Who are the Youngest & Oldest Presidents and Amazing Facts About US.Presidents
Minimum Age to become U.S. President
When delegates to the American Constitutional Convention of 1787 pondered the question of the age of the U.S President, the great concern was not that the person holding the office was too old but too young - the political views of the presidents. 21-year-olds are too raw and immature, which can influence decision-making. Therefore, Article II of the United States Constitution sets the minimum age of the President at 35, but does not set a maximum age.
In many cases, that allows voters to elect a President in their 60s and even 70s - the age at which many ordinary citizens retire. For some observers, the lack of an age limit for head of state increases the risk of a President failing to meet the rigors of the job.
Gary J. Schmitt, a scholar of strategic studies at the American Enterprise Institute, is concerned that age-related memory loss, which can be accelerated by the pressures of work, as well as the percentage chance of death death while in office is higher, meaning that people will vote for one candidate but choose another without seriously examining it.
For example, if President Franklin Roosevelt had died when Henry A. Wallace had served as Vice President instead of Harry Truman, American history would have taken an entirely different turn. With a few exceptions, though, most of America's elderly Presidents appear to be capable and capable people.
The US President lives longer than most people
It is still believed that the stress of being President tends to accelerate a person's aging process. But a 2011 study by S. Jay Olshansky — a professor at the School of Public Health at the University of Illinois at Chicago — found that U.S. Presidents, at least those who weren't assassinated, actually tended to live longer than other American men of their contemporaries.
Who are the Youngest U.S. Presidents?
|Theodore Roosevelt - Youngest U.S.President|
The youngest president in history is Roosevelt at age 42. Roosevelt was William McKinley’s vice president and he became president after McKinley’s assassination.
Theodore Roosevelt was the youngest president of the United States at 42 years, 10 months, and 18 days old when he was sworn in as president.
Roosevelt was elected to the New York state legislature at the age of 23. That made him the youngest state legislator in New York at the time.
However, Roosevelt's leadership defied his youth. Roosevelt was re-elected in 1904, at which point he said to his wife, "Ma'am, I am no longer a political accident."
2.John F. Kennedy
John F. Kennedy is often mistaken as the youngest President for assassination while he was in office.
Kennedy took office at age 43 and died at age 46 due to an assassination. Kennedy narrowly won the 1960 election against Richard Nixon.
Kennedy is not the youngest person to be the owner of the White House, he is the youngest person to be elected president.
Remember that Roosevelt was not originally elected president and that he was vice president when McKinley was assassinated.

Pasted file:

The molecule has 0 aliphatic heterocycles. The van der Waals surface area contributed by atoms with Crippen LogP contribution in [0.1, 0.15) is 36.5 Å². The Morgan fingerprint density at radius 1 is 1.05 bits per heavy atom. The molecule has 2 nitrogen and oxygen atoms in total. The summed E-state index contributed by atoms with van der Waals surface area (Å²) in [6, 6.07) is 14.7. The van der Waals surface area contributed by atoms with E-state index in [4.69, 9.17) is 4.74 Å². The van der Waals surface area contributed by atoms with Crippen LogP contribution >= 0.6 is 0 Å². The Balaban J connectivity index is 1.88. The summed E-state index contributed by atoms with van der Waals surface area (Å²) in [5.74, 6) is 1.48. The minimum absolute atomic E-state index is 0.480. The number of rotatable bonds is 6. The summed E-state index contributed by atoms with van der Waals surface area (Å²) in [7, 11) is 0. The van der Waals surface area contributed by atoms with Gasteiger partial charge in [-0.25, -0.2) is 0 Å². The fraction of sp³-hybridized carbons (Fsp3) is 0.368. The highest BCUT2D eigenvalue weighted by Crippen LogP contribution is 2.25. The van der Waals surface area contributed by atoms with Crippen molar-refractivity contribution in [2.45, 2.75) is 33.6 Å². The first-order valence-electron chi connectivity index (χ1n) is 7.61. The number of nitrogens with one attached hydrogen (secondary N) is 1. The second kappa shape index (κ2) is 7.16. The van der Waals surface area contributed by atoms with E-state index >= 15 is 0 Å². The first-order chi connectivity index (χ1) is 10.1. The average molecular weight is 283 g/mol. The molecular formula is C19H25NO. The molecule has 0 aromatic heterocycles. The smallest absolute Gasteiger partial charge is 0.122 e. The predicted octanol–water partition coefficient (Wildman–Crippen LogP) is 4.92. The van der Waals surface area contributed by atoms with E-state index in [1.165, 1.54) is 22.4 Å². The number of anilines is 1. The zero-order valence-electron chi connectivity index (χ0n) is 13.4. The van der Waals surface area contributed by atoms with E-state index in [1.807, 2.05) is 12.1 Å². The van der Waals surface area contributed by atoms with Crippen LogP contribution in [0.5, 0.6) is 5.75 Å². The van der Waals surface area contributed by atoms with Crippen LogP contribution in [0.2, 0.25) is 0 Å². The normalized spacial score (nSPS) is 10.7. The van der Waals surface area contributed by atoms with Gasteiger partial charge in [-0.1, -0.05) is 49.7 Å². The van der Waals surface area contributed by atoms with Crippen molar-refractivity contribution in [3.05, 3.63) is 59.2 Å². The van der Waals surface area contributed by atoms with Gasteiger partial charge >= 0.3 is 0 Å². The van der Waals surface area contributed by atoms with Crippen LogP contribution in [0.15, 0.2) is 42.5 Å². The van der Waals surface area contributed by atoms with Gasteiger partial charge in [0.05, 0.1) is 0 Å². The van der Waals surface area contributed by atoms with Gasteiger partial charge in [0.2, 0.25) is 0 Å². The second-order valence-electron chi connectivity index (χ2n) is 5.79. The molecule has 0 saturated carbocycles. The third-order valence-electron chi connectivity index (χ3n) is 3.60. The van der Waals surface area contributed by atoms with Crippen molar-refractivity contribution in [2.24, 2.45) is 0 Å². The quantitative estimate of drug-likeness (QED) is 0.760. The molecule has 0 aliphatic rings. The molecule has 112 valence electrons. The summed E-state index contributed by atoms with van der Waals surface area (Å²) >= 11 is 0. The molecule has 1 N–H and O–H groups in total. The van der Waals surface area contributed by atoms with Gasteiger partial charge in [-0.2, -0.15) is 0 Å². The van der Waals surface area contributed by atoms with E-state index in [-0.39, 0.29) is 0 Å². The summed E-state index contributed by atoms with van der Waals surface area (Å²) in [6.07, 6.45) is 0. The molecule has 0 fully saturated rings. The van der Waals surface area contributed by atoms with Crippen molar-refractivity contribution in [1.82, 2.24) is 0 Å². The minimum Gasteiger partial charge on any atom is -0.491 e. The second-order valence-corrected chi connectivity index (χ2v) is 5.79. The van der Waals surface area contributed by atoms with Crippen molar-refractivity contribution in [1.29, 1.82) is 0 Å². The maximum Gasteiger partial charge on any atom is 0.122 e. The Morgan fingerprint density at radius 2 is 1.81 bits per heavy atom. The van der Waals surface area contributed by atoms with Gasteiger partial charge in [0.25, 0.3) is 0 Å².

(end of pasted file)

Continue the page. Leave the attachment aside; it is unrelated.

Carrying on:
Bill Clinton became president at age 46. Clinton was the 42nd U.S. president and the first Democratic president since FDR to win a second term.
Bill Clinton, the former governor of Arkansas, became the third youngest president in US history when he was sworn in for his first two terms in 1993. Clinton was 46 years, 5 months and 1 day old at the time. there.
4.Ulysses S. Grant
Grant became president at age 46, close to his 47th birthday.
Ulysses S. Grant was the fourth youngest president in US history. He was 46 years, 10 months, and 5 days old when he was sworn in in 1869.
Until Roosevelt's promotion to the presidency, Grant was the youngest president to hold the office. He was inexperienced and his administration was hampered by scandal.
Obama became president at age 47. He was the first African American to hold the office.
Barack Obama is the fifth youngest president in US history. He was 47 years, 5 months, and 16 days old when he was sworn in in 2009.
During the 2008 presidential race, his inexperience was a big problem. He served just four years in the United States Senate before becoming president, but before that served eight years as a state legislator in Illinois.
Amazing Facts About U.S.Presidents
♦ 21 states have been the birthplace of U.S presidents with Virginia producing the most at eight including George Washington, Thomas Jefferson and James Madison.
♦ President Richard Nixon is the only president to resign from office, following his involvement in the Watergate Scandal.
♦ Three presidents have been impeached, with President Donald J. Trump being impeached twice, but none have been removed from office, according to History.com.
♦ James Polk (1795-1849): President James Polk and his wife often opposed party activities, banned drinking, playing cards and dancing at the White House.
♦ Zachary Taylor (1784-1850): Zachary Taylor never voted for president until he was elected to the position in 1848.
♦ No Vice President: Millard Fillmore (1800-1874): Millard Fillmore, who became president after the death of President Taylor, did not have a vice president. Fillmore is the first of four sitting presidents without a vice president. At that time, the Constitution did not yet provide for the replacement of vice presidents who had passed away or left. It was not until 1967 that the 25th Amendment was passed that allowed the president to appoint a vice president with congressional approval.